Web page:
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Courtwatch: Treasury Wine Estates Files Motion to Dismiss "The Stag" Lawsuit

"The Stag" is actually associated with St Huberts, a winery Treasury Wine Estates owns in Australia"
October 06, 2016

Treasury Wine Estates is seeking a green light to sell wines under the name “The Stag” in spite of opposition from one of Napa Valley’s most renowned winery, Stag’s Leap Wine Cellars, according to court documents filed recently.

In August, Stag’s Leap Wine Cellars LLC and its owner, Ste. Michelle Wine Estates Ltd., Washington State’s biggest producer, filed a federal lawsuit against Treasury Wine Estates Americas Co., a division of Treasury Wine Estates, over the name of the wine brand “The Stag.”

The plaintiffs alleged Treasury Wine Estates created a false and misleading connection to the Stags Leap District, one of the Napa Valley’s sub-appellation, and Stag’s Leap trademark name, by naming the wine “The Stag,” according to the complaint filed in U.S. District Court in Northern California.

According to the complaint, which alleged trademark, advertising and other violations, “The Stag” is a “spurious knock-off” wine made with “cheaper, lower-quality fruit.”

A proposed label for “The Stag” said the wine was produced at Stags’ Leap Winery, one of Treasury Wine Estates’ properties, according to the lawsuit. Both Stags’ Leap Winery and Stag’s Leap Wine Cellars are in the Stags Leap District.

Treasury Wine Estates has denied all the allegations; on Thursday, the company filed a motion to dismiss the entire case.

And in a counter lawsuit, also filed Thursday, Treasury Wine Estates said “The Stag” is actually associated with St Huberts, a winery Treasury Wine Estates owns in Australia. The company already sells wines under “The Stag” label in Australia.

St Huberts, which was established in 1862, was named after the Patron Saint of the Hunt; its emblem is a stag.

The Australian-based company filed the counter complaint to seek a court order to sell and market the wine in the United States under “The Stag.”

Its new label for the Cabernet Sauvignon would be similar to the one designed for wines sold under “The Stag” brand in Australia. The label does not mention Stags’ Leap Winery, its winemaker, or the Stags Leap District.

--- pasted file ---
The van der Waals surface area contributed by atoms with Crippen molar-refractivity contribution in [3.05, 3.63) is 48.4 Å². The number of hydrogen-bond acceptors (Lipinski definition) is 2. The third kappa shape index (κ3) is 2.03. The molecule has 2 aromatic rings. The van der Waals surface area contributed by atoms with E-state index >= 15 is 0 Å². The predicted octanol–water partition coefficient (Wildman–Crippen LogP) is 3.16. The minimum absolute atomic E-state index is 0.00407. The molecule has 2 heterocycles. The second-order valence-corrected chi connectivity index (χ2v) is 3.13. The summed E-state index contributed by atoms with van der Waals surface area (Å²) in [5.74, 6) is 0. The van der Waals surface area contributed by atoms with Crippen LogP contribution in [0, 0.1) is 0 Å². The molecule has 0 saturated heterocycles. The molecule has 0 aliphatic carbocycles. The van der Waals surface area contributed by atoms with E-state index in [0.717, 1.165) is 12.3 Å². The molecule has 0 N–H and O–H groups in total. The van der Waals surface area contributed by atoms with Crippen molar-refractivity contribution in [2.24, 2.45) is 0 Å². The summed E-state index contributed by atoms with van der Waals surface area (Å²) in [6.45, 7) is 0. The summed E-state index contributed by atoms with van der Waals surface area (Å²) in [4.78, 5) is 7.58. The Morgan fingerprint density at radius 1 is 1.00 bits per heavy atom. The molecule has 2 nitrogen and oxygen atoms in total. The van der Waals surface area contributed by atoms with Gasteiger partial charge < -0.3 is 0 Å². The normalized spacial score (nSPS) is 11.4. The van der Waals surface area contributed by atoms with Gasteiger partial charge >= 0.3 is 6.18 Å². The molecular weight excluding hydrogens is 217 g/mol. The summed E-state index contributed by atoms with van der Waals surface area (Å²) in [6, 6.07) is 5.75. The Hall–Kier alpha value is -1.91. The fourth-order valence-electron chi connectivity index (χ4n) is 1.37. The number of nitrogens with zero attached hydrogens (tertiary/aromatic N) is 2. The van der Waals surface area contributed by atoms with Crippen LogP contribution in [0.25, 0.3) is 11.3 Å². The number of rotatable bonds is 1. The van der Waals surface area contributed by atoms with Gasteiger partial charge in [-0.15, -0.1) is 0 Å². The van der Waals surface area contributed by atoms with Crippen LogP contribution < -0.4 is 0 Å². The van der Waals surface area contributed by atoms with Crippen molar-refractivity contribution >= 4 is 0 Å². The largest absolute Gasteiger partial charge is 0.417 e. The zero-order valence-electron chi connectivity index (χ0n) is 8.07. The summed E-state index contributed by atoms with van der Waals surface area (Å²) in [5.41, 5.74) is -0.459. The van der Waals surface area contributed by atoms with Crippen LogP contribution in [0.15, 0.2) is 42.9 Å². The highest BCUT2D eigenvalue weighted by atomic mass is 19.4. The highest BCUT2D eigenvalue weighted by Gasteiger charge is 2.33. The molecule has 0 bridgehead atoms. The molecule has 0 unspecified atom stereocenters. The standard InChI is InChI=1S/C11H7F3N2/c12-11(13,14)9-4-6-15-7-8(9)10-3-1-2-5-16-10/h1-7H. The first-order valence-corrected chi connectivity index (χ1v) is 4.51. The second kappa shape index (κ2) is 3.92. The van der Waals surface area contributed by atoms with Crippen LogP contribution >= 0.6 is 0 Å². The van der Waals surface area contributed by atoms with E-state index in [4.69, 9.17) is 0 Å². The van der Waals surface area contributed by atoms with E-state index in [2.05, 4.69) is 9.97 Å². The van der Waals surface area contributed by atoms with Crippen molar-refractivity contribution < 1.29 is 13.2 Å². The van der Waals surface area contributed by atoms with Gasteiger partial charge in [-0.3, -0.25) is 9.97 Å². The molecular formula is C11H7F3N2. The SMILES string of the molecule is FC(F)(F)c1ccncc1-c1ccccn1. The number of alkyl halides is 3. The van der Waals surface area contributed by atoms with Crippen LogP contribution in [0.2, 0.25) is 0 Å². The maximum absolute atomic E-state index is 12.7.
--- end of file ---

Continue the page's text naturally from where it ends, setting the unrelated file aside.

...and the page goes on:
“The Stag proposition for commercial use in the (United States) has no connection to Stags’ Leap Winery or the Stags Leap District – this was made very clear to (Stag’s Leap Wine Cellars and Ste. Michelle Wine Estates) before they filed their complaint,” Treasury Wine Estates said in a statement from Australia. The company said it was disappointed in the actions taken by Stag’s Leap Wine Cellars and Ste. Michelle Wine Estates.

“We believe (Stag’s Leap Wine Cellars and Ste. Michelle Wine Estates) are not trying to protect the Stags Leap District, but instead are trying to use the legal system to stifle lawful competition,” according to the statement.

An attorney for Stag’s Leap Wine Cellars on Friday said in an email “Treasury protests too much.”
“Treasury got caught trying to play off the value of this important wine region and confuse consumers about the source and nature of its new product, which was clearly intended to capitalize on the prestige and reputation of the Stags Leap District,” wrote attorney Ann K. Ford of DLA Piper LLP in Washington, D.C. “Treasury's pleadings are therefore filled with contradictions which will come to light shortly.”
According to Treasury Wine Estates, the wines to be sold under “The Stag” brand are produced at a number of wineries in the United States, not just Stags’ Leap Winery.

“Following the success of The Stag tier of wines by St Huberts in Australia, (Treasury Wine Estates) intends to launch a North Coast Cabernet under the St Huberts brand with a similar label design, for sale in the US. Our strategy is to build global brands across multiple markets and wine sourced from multiple regions – this is no different,” according to Treasury Wine Estates. The company noted Stag’s Leap Wine Cellars produces a North Coast Cabernet Sauvignon under the brand “Hawk Crest.”

Stag’s Leap Wine Cellars and Stags’ Leap Winery have struggled in court over the years over trademark and other issues. The companies, under different ownerships, settled their differences in 1985. Renowned vintner Warren Winiarski in 2007 sold Stag’s Leap Wine Cellars to St. Michelle Wines Estates and Marchese Piero Antinori.

A hearing on the motion to dismiss the Stag’s Leap Wine Cellars case is set for Nov. 10 in U.S. District Court in San Francisco.

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